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'Conversations that Matter'

Human trafficking is an issue that permeates Minnesota, which is ranked 13 in the United States for sex trafficking cases, with 213 girls sold per month. Ira Gelb/Creative Commons

The conversations that make a difference are often some of the most difficult ones to have, but shying away from topics just because they're sensitive won't yield any results. That's why the first-ever "Conversations that Matter" event, set for Sept. 26, centers around the difficult topic of human trafficking and sexual exploitation.

"Our Women's Leadership Council was surprised to see it was happening locally," said Mary Phillipe, the executive director for United Way of Wadena and Otter Tail Counties.

In fact, the state of Minnesota is ranked thirteenth in the United States for the number of human trafficking cases annually--and those are just the ones that are discovered.

"Every month, from what we know, 213 girls are sold in Minnesota," said Jeanine Thompson, regional youth advocate for Someplace Safe.

In Otter Tail County alone, the number of cases is still in the double digits: 19 last year alone, with 12 of them involving children under the age of 18.

And women aren't the only victims--Otter Tail county saw six sexual exploitation cases involving male victims, four of them involving males under the age of 18.

"The demand side of it is something that needs to be addressed," said Thompson. "If there was no demand, we wouldn't have it."

And the internet adds it's own ease of access to the issue.

"Pornogrophy is running rampant," said Thompson. "It makes it easy. You can just go online and post a video. You don't even have to leave your own home."

Seventy-five percent of victims are also sold online, making the issue difficult to track and even harder to stop.

"They just kind of order them like pizza," said Thompson, referring to how easily the internet has made it for perpetrators to find someone to sexually exploit.

'We have a long way to go'

Someplace Safe works daily to spread the word about human trafficking and sexual exploitation, and they also provide services to those who have fallen victim.

Those services could be anything from helping victims find housing to referrals to counseling services, many of the resources that will also be available at the "Conversations that Matter" event.

"Obviously, we won't know, in the audience, who is potentially a victim," said Phillipe, adding that the resources will be there though.

There will be a panel of experts, including individuals from the healthcare industry as well as law enforcement to talk about what people can do to help victims and the rights of the victims in these cases, since in some cases the victims themselves can be charged with human trafficking crimes.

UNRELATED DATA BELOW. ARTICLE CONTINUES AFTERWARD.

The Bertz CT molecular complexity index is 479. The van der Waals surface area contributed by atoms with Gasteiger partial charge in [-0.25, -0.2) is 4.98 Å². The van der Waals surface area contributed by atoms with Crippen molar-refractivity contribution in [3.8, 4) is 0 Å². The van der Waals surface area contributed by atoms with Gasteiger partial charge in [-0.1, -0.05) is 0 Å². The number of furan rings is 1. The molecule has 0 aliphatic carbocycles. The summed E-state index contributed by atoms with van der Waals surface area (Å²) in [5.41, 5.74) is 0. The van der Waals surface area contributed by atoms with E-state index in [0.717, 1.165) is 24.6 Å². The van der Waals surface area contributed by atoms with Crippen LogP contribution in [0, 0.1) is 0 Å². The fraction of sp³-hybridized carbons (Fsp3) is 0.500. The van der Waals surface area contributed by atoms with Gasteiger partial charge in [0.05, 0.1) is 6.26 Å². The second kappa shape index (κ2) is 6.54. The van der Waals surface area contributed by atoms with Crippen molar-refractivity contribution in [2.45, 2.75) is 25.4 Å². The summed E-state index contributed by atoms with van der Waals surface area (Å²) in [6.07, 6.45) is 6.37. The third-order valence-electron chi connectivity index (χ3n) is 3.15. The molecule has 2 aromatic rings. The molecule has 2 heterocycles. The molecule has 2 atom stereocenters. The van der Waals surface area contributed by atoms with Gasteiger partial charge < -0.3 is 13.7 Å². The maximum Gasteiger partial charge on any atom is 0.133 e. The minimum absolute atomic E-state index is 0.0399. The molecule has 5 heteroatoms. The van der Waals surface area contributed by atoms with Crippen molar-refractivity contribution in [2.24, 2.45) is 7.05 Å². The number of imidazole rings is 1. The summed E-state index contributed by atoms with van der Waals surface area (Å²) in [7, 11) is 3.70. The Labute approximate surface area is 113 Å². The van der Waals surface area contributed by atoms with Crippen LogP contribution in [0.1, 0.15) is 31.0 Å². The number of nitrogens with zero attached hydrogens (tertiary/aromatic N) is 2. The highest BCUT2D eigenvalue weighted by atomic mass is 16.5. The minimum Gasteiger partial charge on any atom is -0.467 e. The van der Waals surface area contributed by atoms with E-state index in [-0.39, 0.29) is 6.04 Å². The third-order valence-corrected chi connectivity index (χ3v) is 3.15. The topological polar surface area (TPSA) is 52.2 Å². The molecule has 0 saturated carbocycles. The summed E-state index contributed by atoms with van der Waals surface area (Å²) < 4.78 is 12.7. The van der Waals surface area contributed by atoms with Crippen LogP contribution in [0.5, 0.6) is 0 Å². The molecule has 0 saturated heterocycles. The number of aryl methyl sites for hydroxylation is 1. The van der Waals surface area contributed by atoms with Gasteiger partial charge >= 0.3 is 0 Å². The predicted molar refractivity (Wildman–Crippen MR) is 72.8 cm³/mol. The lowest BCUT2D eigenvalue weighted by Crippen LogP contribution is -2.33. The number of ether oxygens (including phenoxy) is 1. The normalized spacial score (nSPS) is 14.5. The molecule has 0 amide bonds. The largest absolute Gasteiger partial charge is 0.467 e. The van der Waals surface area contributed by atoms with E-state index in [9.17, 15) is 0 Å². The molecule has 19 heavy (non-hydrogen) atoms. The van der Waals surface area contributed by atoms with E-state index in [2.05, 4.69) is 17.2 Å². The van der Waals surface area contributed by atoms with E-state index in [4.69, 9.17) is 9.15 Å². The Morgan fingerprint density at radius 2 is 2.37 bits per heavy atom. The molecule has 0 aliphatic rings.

In fact, until Safe Harbor Laws were passed in 2011, victims, no matter their age, were being charged for crimes in sexual exploitation and human trafficking cases.

"Now, anyone under 18 is becoming decriminalized," said Thompson.

Though, victims 18 to 24 years old can still be charged.

"That never really made sense to me," said Thompson, "that the victims were being charged and the Johns (exploiters) were being let go."

But victim blaming is still an issue with sexual exploitation, and the stigma is part of what keeps victims in the industry.

Thompson says it can be tough for people to accept sexual exploitation victims back into their communities because often times people don't understand why victims "don't just leave."

"(Victims) get groomed," explained Thompson, adding that many times, perpetrators will exchange drugs and alcohol for "services," which then gets the victims addicted to drugs, causing them to become dependent on their perpetrators. '"It's the stockholm syndrome issue."

Another tactic perpetrators will use is fear.

"They tell victims they're going to get into trouble," said Thompson. "(Or) they find out information about their family and friends, and they threaten them."

So victims stay and, if victims don't receive help, the statistics say they will last about seven years in the industry and then die by suicide, by overdose, by murder, or by sexually transmitted disease.

"What I want people to understand is help is available," said Thompson. "There is a way out."

Someplace Safe can be an initial resource for people or, anyone looking to become more informed about how to help victims of sexual exploitation can attend the "Conversations that Matter" event on Sept. 26 from 11:30 a.m. to 1 p.m. at the Bigwood Event Center. Tickets for the luncheon are $15.

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